This is the first part of a series of two articles.
Global warming is no longer a problem of the future, is already part of our everyday lives. A month ago, NASA released a report that found the average temperature of the Earth's surface in 2018 was the fourth hottest in 140 years of records.
Before I started studying pharmacy, my mother used to tell me often that she did not feel quite right, she was always tired and had been recently gaining some weight without any apparent trigger or change in eating habits. It never occurred to me that these symptoms were the onset of hypothyroidism. After being diagnosed, my mother joined the number of people suffering from the thyroid, along with my grandmother and grandfather and many other Puerto Ricans.
This week, a new generation of underrepresented minority STEM leaders are being trained to serve, strengthen, and unify communities at the local and national level. They are learning tools to lead institutional transformation and help build a critical mass of STEM professionals and leaders from underrepresented communities. Ciencia Puerto Rico is represented.
Ciencia Puerto Rico congratulates Drs. Aixa Aleman-Díaz, Rosa Leon-Zayas, Elizabeth Padilla-Crespo, from Puerto Rico, and other outstanding scientific leaders who are participating in the 2018 Linton-Poodry SACNAS led by Society for Advancement of Chicanos/Hispanics & Native Americans in Science (SACNAS), developed in partnership with the American Association for Advancement of Science (AAAS).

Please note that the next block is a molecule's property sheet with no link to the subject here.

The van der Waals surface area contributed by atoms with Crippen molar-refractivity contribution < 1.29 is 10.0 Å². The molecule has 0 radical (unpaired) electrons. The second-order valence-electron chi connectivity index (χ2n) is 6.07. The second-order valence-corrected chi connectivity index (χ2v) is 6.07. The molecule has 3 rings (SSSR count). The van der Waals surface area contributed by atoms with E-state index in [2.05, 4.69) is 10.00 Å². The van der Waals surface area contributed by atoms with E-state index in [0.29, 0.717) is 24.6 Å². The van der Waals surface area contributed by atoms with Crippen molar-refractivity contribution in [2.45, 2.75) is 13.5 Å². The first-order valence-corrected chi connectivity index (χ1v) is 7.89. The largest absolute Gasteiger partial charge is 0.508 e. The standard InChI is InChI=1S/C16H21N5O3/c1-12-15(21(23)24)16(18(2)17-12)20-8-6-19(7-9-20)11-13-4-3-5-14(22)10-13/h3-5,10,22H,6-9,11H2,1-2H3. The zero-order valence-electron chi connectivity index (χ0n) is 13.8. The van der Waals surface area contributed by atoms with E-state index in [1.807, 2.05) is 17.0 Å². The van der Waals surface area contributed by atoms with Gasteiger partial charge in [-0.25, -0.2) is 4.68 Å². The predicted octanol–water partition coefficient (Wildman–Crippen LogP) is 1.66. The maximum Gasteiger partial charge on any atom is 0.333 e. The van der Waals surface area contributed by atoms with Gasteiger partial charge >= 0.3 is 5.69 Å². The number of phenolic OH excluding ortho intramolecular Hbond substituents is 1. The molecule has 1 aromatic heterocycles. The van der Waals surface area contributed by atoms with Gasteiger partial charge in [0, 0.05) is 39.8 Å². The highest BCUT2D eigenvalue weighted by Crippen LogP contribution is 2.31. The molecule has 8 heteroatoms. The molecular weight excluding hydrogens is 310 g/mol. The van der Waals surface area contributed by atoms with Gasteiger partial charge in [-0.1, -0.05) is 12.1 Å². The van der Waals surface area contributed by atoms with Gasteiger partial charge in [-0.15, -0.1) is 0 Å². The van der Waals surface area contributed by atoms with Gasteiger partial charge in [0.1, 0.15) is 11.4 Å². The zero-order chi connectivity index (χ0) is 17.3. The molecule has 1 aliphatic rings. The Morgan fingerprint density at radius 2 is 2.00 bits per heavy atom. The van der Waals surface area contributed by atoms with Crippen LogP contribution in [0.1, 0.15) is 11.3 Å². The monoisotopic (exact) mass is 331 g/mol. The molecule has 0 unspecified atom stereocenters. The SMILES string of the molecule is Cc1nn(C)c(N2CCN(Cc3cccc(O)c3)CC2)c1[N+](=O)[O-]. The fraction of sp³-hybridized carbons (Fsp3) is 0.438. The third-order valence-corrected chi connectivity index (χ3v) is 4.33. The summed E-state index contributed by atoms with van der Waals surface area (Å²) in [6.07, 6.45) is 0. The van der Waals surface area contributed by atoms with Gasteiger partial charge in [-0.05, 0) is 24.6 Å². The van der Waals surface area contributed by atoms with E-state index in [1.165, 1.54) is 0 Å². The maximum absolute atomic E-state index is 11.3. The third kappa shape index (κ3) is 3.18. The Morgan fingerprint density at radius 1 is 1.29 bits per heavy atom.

This past September, back-to-back hurricanes devastated Puerto Rico. The archipelago had already been struggling with a decade-long economic recession, fragile infrastructure and floundering institutions. Irma and Maria plunged Puerto Rico into an even deeper crisis. But could these natural disasters create once-in-a-lifetime opportunities for change?
EarthEcho International, a leading nonprofit organization dedicated to equipping youth with resources to act now for a sustainable future, has selected Pontifical Catholic University of Puerto Rico student Nashalie Irizarry as one of 20 young environmental leaders from across the United States who will help tackle the global water crisis starting in their local communities. As part of the inaugural EarthEcho Water ChallengeAmbassadors initiative, Nashalie Irizarry will increase knowledge of local water resources throughout the Municipality of Ponce by monitoring local water quality and engaging their peers in water quality monitoring and conservation events.
My name is Nicole E. Félix-Vélez and I’m a sophomore at the University of Puerto Rico-Mayagüez, majoring in Industrial Biotechnology. I always loved science, the way the world around us can be explained in equations to solve or the thought of how the most staggering things are composed of the tiniest particles you’ll never see with the naked eye. Science just amazes me. Even more so, the fact that science is used every day by researchers or engineers to find ways to make our lives better.